Asimov's Science Fiction – June 2009 – Vol. 33 Nos.6 – (Whole Numbers 401 )
Edited by Sheila Williams
Cover Artist: Catmando/Shutterstock.com
Review by Sam Tomaino
Asimov's Science Fiction ISBN/ITEM#: 1065-2698
Date: 30 March 2009
Links: Asimov's Website / Pub Info / Table of Contents /
Asimov's Science Fiction 's June 2009 issue is a great one, with all the stories very enjoyable and one deserving of a Hugo
James Patrick Kelly contributes his annual June story in "Going Deep". Mariska is a 13 year-old girl in 2159. She has much if the same concerns as teenagers do now but; she is a clone of a famous spacer, her father is hired, her bedroom is intelligent and her boyfriend picked at infancy. She tries to deal with it and does in this well-written tale.
Tom Purdom is one of the best writers out there and "Controlled Experiment" is proof of that. It takes place in a reasonably near-future in which treatments allow people to live practically forever. This has far-reaching effects. For instance, what do you do with convicts serving life sentences without parole? Bud Weldon had been a kid whose mischievous prank had become murder. More than sixty years later he is released under some controls. But there are always some people out there who have other ideas. Some are just "mischiefs" themselves. This was a great story with well-drawn characters. It will be on my novelette short-list for the Hugos, next year.
Jacyn Wilde becomes a "Bare Forked, Animal" in the story by John Alfred Taylor. In a future in which everything is computer-controlled, his locator-ship stops working and he can't find a way to contact the "real" world. This was a nice cautionary tale.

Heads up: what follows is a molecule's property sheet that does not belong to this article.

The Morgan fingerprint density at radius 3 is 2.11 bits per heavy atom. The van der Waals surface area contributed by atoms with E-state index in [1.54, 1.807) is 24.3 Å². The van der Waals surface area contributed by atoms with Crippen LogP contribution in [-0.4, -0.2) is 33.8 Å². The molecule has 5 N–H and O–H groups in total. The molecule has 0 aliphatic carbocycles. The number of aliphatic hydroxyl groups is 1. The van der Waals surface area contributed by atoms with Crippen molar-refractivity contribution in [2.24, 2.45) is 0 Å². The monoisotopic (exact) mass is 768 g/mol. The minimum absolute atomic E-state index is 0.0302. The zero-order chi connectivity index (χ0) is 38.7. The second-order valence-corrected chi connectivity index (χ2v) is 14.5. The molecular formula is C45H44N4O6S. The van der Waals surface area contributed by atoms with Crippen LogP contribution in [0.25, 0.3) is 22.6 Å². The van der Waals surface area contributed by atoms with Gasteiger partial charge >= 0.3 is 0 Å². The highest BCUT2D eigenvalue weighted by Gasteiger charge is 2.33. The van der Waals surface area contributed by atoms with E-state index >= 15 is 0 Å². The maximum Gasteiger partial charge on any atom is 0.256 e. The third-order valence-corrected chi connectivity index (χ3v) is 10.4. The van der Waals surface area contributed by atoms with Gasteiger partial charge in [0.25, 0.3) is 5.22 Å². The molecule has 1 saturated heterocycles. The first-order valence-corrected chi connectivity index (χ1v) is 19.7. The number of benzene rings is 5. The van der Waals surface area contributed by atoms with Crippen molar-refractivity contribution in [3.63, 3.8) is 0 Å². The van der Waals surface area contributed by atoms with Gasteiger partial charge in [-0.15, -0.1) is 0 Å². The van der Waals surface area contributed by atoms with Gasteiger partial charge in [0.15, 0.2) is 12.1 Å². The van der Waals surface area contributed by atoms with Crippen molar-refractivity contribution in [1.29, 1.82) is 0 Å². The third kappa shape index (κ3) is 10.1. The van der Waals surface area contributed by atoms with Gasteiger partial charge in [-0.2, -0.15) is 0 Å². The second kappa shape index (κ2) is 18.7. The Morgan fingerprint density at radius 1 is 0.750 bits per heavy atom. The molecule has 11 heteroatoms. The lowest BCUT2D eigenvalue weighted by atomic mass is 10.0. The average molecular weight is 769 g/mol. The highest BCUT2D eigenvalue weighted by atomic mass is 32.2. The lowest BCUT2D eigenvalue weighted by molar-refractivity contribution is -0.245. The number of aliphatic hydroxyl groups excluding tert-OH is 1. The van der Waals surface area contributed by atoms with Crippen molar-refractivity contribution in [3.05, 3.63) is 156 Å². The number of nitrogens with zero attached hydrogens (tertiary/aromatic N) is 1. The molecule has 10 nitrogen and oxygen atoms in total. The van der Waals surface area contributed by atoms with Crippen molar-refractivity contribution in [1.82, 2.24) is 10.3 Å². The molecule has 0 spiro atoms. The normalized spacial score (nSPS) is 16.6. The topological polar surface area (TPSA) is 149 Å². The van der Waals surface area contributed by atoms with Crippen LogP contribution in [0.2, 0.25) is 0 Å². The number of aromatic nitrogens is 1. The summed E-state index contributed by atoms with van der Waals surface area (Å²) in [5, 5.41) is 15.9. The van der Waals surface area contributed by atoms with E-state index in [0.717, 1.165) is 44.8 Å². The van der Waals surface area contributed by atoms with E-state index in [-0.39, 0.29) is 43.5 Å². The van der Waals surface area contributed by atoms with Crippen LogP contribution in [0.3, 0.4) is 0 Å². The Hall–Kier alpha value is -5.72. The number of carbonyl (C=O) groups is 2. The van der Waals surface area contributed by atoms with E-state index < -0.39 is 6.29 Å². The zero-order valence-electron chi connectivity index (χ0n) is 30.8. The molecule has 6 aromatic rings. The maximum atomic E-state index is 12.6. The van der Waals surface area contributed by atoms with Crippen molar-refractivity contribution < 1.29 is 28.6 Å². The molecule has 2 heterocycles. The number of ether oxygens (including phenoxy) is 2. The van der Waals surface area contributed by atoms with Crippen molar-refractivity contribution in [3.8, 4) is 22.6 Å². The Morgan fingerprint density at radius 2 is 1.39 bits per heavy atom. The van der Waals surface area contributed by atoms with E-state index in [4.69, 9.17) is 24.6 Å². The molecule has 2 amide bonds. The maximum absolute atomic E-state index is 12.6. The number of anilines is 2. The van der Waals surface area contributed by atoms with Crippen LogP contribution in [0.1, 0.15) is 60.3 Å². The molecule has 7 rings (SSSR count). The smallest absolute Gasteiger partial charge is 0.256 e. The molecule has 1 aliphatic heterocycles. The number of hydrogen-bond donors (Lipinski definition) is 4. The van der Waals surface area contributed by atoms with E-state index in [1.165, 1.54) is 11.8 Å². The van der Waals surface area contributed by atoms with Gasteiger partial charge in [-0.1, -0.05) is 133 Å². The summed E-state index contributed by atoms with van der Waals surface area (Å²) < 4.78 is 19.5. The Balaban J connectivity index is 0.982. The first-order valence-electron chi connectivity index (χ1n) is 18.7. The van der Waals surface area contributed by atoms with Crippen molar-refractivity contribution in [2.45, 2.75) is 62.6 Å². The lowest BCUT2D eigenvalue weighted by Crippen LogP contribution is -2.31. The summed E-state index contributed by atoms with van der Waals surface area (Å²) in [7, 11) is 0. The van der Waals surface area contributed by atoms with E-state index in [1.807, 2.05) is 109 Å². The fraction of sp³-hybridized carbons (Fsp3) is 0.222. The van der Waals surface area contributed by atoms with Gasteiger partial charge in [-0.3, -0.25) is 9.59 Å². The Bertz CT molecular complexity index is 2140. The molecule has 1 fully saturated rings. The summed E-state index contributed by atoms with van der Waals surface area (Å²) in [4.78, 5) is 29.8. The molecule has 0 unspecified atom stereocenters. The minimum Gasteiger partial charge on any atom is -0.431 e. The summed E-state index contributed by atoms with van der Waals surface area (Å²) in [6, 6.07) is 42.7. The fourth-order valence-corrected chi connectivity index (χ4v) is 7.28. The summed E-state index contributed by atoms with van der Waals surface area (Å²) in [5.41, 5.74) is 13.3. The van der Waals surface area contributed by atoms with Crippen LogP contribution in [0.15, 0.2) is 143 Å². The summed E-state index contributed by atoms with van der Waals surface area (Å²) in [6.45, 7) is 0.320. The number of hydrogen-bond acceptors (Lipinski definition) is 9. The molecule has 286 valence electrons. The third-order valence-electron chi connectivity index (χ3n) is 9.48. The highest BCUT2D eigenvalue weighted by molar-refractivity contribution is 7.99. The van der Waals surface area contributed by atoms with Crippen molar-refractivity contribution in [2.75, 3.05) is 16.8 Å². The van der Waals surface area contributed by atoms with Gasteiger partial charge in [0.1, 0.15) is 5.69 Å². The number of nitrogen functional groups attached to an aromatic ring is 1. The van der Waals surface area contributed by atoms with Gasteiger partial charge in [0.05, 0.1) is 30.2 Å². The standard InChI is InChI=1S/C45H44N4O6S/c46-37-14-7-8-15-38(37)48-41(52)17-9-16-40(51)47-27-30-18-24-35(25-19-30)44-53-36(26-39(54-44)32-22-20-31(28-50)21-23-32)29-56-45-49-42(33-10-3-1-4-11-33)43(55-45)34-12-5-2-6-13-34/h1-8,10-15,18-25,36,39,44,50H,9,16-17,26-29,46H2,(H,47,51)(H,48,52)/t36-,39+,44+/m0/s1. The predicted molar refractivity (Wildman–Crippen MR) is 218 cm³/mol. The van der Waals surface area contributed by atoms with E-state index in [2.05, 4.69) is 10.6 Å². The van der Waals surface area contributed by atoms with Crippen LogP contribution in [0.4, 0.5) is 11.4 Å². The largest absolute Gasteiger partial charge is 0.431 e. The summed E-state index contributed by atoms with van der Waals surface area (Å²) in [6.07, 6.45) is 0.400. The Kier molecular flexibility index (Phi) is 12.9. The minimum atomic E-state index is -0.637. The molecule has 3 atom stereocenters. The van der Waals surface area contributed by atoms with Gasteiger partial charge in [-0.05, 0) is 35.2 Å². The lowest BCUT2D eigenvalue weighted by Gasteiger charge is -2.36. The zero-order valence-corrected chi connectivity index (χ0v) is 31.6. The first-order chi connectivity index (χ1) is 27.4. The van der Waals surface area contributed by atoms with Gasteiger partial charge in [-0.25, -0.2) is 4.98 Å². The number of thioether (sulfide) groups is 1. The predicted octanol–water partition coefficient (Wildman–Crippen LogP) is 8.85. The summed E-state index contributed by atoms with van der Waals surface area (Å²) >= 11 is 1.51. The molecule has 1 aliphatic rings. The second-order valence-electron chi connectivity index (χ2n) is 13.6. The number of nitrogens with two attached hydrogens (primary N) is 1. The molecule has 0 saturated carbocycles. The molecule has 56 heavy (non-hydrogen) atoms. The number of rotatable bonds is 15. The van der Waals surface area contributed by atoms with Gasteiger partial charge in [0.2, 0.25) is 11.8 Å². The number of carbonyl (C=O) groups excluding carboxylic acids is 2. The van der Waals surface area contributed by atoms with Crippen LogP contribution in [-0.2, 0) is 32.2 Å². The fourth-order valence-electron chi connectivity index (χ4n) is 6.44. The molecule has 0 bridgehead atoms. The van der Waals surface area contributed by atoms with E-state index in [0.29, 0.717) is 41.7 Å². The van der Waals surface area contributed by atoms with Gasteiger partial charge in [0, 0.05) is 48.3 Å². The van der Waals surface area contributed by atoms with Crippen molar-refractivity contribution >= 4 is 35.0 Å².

In "Cold Testing" by Eric Brown, Ed is the captain of a spaceship called A Long Way From Home and Karrie is his long-time engineer. The new co-pilot is Ella, a beautiful AI for whom Ed has developed feelings. Before heading out into a dangerous part of space, Ed takes the ship to a planet to "cold test" it, to see if it can withstand deep cold. More is going on in this nicely-done piece.
"The Monsters of Morgan Island" by Sandra MacDonald features Mary, a shy, young girl who rescues a little "monster" from imprisonment in a pit and takes care of it for a while. Things happen after that, but the author lets us speculate what in this haunting little tale.
The issue concludes with "Sails the Morne" by Chris Willrich. This one is a rich space adventure with a cocky captain, a good crew and fascinating aliens. "Brick" Chin is the captain of the Eight Ball, charged with carrying the Gospel of John portion of the Book of Kells to an exhibition. On board are various alien diplomats. When a pirate ship appears out of nowhere, things get really interesting. This one was thoroughly enjoyable.
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